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Is there a way in Ruby to take a symbol or string and turn it into a class of the same name?

For instance, if I have a class such as

class Bob
  def talk
     puts "Hi, I'm bob"

And a method I have somewhere else in the code is passed a symbol :bob, can I in some way turn that into the class Bob? Maybe something like

b =

Or is there a way to do something similar to this?

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up vote 41 down vote accepted

There are many ways to do this. Your lack of context makes it impossible to elect a "best" way. Here's a few ayways.



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Well, thankfully I didn't ask for the "best" way, but just a way... ;) – intargc Aug 5 '09 at 22:16
just for the case, if Bob is defined in module People and you know it, you can People.const_get(:Bob) – phil pirozhkov Oct 18 '12 at 19:23


For use with Rails only.

"Module".constantize #=> Module
"Class".constantize #=> Class

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Sorry, I should probably add that this is a Rails only thing. – Dan Frade Aug 5 '09 at 20:55
If you're using Rails this is probably the best solution. – superluminary Jun 11 '13 at 9:23

None of the solutions I've seen work if you want to turn :foo_bar into FooBar. If that's what you're looking for:

=> FooBar

hope that helps someone.

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That's what 'camelize' is for: :foo_bar.to_s.camelize – Dave Sims Jul 17 '12 at 22:56
@DaveSims camelize is an ActiveRecord extension:…, although so is constantize. – ssorallen Jul 29 '12 at 21:38
Yes, like Dan Frade, I should have mentioned that. :) – Dave Sims Jul 30 '12 at 16:53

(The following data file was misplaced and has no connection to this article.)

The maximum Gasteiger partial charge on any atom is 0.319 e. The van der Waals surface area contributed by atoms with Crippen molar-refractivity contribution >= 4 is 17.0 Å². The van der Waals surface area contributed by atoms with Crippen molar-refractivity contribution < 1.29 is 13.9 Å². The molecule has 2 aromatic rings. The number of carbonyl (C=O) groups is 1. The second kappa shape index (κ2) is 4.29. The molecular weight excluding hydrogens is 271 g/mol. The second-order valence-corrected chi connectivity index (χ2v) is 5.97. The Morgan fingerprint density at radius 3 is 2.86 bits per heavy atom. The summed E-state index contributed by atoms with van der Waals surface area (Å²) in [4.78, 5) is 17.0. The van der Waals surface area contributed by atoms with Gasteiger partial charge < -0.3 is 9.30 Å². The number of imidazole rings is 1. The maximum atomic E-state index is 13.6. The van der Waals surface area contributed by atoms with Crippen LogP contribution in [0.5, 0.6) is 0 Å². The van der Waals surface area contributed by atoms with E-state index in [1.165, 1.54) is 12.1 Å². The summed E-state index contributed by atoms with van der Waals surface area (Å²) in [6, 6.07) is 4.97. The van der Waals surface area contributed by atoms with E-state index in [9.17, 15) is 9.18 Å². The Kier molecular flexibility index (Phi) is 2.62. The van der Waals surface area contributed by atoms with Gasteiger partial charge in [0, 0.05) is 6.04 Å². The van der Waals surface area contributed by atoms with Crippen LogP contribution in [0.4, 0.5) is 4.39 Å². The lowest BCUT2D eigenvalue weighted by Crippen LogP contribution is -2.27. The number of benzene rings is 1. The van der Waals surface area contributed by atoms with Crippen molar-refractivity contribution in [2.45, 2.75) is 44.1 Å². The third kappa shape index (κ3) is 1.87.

NameSpace.const_get(classname) will return the class object (assuming that classname contains the name of a class - if it contains the name of a constant that is not a class, it will return the value of that constant). The toplevel namespace is Object, so you can do Object.const_get(:Bob).new

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class Bob

def create(name)
  return eval("#{name}.new")

b = create(:Bob)
puts b.class
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Here is something that I came up with while looking for something similar that included module/namespace support:

['foo', 'bar'].inject {|r,e| "#{r.classify}::#{e.classify}"}.constantize


=> Foo::Bar

However this requires Rails and of course it only works where the array has more than one element.

This seems rather simple so I'm sure I'm missing something out, would anyone care to advise why this wouldn't be a good approach?


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Are you asking a question inside of an answer? For shame! ;) – JustinStolle Aug 21 '12 at 0:18
@JustinStolle, I don't think its a new question, more guidance regarding to the original question? :) – Joe Sep 18 '12 at 23:03

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